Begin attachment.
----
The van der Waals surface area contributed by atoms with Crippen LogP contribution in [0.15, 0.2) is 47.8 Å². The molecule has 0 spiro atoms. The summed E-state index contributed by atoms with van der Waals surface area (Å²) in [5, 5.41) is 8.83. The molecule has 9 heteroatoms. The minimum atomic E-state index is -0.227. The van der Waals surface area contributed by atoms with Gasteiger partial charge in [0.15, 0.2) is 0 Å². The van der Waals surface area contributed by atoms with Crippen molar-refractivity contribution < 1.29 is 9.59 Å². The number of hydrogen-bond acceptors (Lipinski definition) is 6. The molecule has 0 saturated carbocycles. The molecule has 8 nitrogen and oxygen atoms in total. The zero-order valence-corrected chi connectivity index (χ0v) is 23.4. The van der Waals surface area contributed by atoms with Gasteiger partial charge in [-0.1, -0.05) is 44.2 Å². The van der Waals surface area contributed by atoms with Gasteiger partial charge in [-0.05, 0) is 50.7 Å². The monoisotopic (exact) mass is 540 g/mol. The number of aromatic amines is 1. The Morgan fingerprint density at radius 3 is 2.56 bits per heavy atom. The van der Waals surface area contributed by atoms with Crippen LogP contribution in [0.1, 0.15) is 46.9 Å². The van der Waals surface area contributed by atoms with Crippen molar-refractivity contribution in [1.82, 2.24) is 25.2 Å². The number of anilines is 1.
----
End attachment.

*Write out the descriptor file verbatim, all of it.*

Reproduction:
The van der Waals surface area contributed by atoms with Crippen LogP contribution in [0.15, 0.2) is 47.8 Å². The molecule has 0 spiro atoms. The summed E-state index contributed by atoms with van der Waals surface area (Å²) in [5, 5.41) is 8.83. The molecule has 9 heteroatoms. The minimum atomic E-state index is -0.227. The van der Waals surface area contributed by atoms with Gasteiger partial charge in [0.15, 0.2) is 0 Å². The van der Waals surface area contributed by atoms with Crippen molar-refractivity contribution < 1.29 is 9.59 Å². The number of hydrogen-bond acceptors (Lipinski definition) is 6. The molecule has 0 saturated carbocycles. The molecule has 8 nitrogen and oxygen atoms in total. The zero-order valence-corrected chi connectivity index (χ0v) is 23.4. The van der Waals surface area contributed by atoms with Gasteiger partial charge in [-0.1, -0.05) is 44.2 Å². The van der Waals surface area contributed by atoms with Gasteiger partial charge in [-0.05, 0) is 50.7 Å². The monoisotopic (exact) mass is 540 g/mol. The number of aromatic amines is 1. The Morgan fingerprint density at radius 3 is 2.56 bits per heavy atom. The van der Waals surface area contributed by atoms with Crippen LogP contribution in [0.1, 0.15) is 46.9 Å². The van der Waals surface area contributed by atoms with Crippen molar-refractivity contribution in [1.82, 2.24) is 25.2 Å². The number of anilines is 1.